The roar of the snowmelt, from Murphys to Markleeville.
The mountain was coming undone. The sound was everywhere, as soft as a roadside drip-drip, as thunderous as a cascade wheeling over granite cliff.
This was the Ebbetts Pass of early June, but not the music of just any water. This was virgin snowmelt, its garrulous tunes heralding a new season. The crust of winter was loosening its grip on the high Sierra and every slope and slant of the 8,730-foot pass had something to sing about. Wild flowers, from lupine to corn lily, would pull rank in meadows. Bear to marmot would fatten on a budding food chain. Three rivers, two flowing west, one flowing east, would run high and mighty from recharged headwaters.
Roaring snowmelt aside, Ebbetts Pass, the vertex of State Highway 4, is a mellow place. From Murphys to Markleeville, I drove this scenic byway, pressing "pause" in pockets of wilderness and culture along its ever-bending axis. Here, where I knew I’d see fewer of my own species and more of things wild, I’d come to "drink."
Gloried, storied miles
It’s less than eighty miles from Murphys to Markleeville, story- and glory-rich miles: from the civilized quaintness of a Mother Lode village to a rural town’s time-worn Cutthroat Saloon. Between Calaveras’ burgeoning wine country and a county so rugged most of its land is not up for private grabs waits a bounty of good, clean outdoors.
Up Utica Grade, past the Forest Service office in Hathaway Pines, I found unpretentious, forest-bound Arnold with almost one inhabitant for each of its 4,000 feet elevation. You can trust a place where charbroiled hamburgers survive beside daintier fare of cafes such as Blue Coyote. Arnold’s livelihood was lumber mills until 1962, but now tree-huggers are welcome. Amid its stalwart pines and brawny heritage, I found interesting shops, art, two golf courses, White Pines Lake, and the Yellow Dog Inn on Pine Drive. A gentle place among cedars, the inn was a meditative spot to porch-sit on a white cedar settee. The town is a good place to fill up on gas, food, and any outdoor items before you head upcountry.
Past Arnold the evergreens make a quantum leap in size. In Calaveras Big Trees State Park, I camped near the gnarly toes of one of California’s last stands of the red-barked giant sequoia. Up to 325 feet in height and 24 feet in diameter, Sequoiadendron giganteum grows as part of a ponderosa pine belt.
In the sequoia’s sparse understory, spring harbingers lingered—graceful white-blossomed branches of dogwood. Snow plant, that gaudy saprophyte, poked through duff like a red candle.
I started with things smaller than myself at the visitor center. The "vertical ecology" of the big trees begins in their sun-washed crowns. Chickarees—tree squirrels—snatch strips of bark as nesting material. Carpenter ants burrow tunnels in the wood to hatch their broods. The red-breasted sapsucker drills holes and returns to harvest insects caught in sap.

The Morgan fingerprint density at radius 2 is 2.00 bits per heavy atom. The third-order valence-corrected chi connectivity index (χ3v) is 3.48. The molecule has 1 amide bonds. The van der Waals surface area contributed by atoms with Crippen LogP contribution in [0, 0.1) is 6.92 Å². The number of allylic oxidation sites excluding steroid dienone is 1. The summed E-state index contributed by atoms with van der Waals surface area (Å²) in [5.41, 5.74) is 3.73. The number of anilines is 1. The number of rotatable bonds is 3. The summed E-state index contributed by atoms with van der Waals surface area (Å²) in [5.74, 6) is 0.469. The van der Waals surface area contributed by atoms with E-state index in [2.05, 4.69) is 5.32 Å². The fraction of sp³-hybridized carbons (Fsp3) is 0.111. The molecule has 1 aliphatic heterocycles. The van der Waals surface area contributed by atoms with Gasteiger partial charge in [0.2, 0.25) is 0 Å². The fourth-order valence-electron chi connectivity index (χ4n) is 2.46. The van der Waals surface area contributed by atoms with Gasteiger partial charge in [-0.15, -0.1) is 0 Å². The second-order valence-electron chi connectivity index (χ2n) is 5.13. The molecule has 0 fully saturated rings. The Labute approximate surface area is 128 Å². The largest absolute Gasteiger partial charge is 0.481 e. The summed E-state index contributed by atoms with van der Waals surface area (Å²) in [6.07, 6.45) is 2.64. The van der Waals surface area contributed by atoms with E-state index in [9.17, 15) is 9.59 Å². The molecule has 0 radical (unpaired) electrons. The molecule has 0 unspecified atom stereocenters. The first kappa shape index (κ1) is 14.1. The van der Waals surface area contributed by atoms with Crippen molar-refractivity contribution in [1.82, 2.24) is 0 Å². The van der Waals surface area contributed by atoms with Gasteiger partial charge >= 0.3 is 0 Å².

The park’s North Grove is Hobbit-cozy, but the denser South Grove just across a fork of the Stanislaus has about ten times more giants. I followed the latter’s self-guiding trail a few miles to the 250-foot Agassiz, the largest tree in the park. I appreciated the hyperbole in the "Palace Hotel" tree—its base opening reminded early viewers of San Francisco’s Palace Hotel’s Grand Court.
Back on the highway, I stopped to admire the 1860 Dorrington Hotel. It still lodges travelers and has a restaurant with northern Italian cuisine. Then I was in the woods until Bear Valley, 20 miles and 3,000 feet later. The picturesque high country earns S.R. 4 its State Scenic Highway designation. Past the dark swirls of forest, vistas broaden, crag and ridge shoulder cloud and sky. Liberty, Vista, Big Meadow, Hells Kitchen were safe places to pull over and savor this corridor to "California’s Alps." Best view was to the squared-off volcanic buttes to the south known as the Dardanelles.
A maze of Forest Service roads off 4 invites 4WD-exploring—one leads to the Calaveras Dome, a granitic monolith. Down Boards Crossing, I walked a fisherman’s trail along the Stanislaus through Jeffrey pines, incense cedars, white fir, and black oaks to a silver spot in the river called Deep Hole.
At Lake Alpine campground, I met an old man, roughing it family-style with three generations of kin and pop-up camper. He pointed to my swollen backpack and said, "I used to do that." He was 82 and wanted some seasons back. I wanted some of his years in these mountains when they were even more solitudinous.
I must have looked hungry. As I recalled a tiger swallowtail I’d seen nuzzling a western wallflower, the elder’s family presented me their leftovers—three grilled trout.
I’d spent the day hiking to Duck Lake on a vague trail, boggy with spring melt. I sat for hours on a warm slope of granite that palmed an icy lake where only the wind spoke. All the while a son, father, and grandfather were pulling my dinner from a sparkling lake.
Some time later I would pull Lake Alpine all around me, beveling its dark glass surface with a kayak, feathering air with a double paddle. Then I’d shed the plastic craft and swim with a bevy of swimmers, crawl on sun-baked granite "beach," watch Inspiration Point.
Coddled at Bear Valley
At Bear Valley’s portal, two grizzlies greeted me. The wooden bruins were carved from a felled sugar pine and guard the resort-village. Bear Valley thrives as a ski area, when the winter gate just east closes to motor traffic, and snow piles deep in narrow chutes and cirques.
At the edge of the parking area my gaze fell sharply from 8,758-foot Mt. Reba to the Mokelumne River Basin, a glacier-quarried canyon. An arduous hike (or mountain bike) to the river carries one steeply down 4,000 feet in 4 1/2 miles.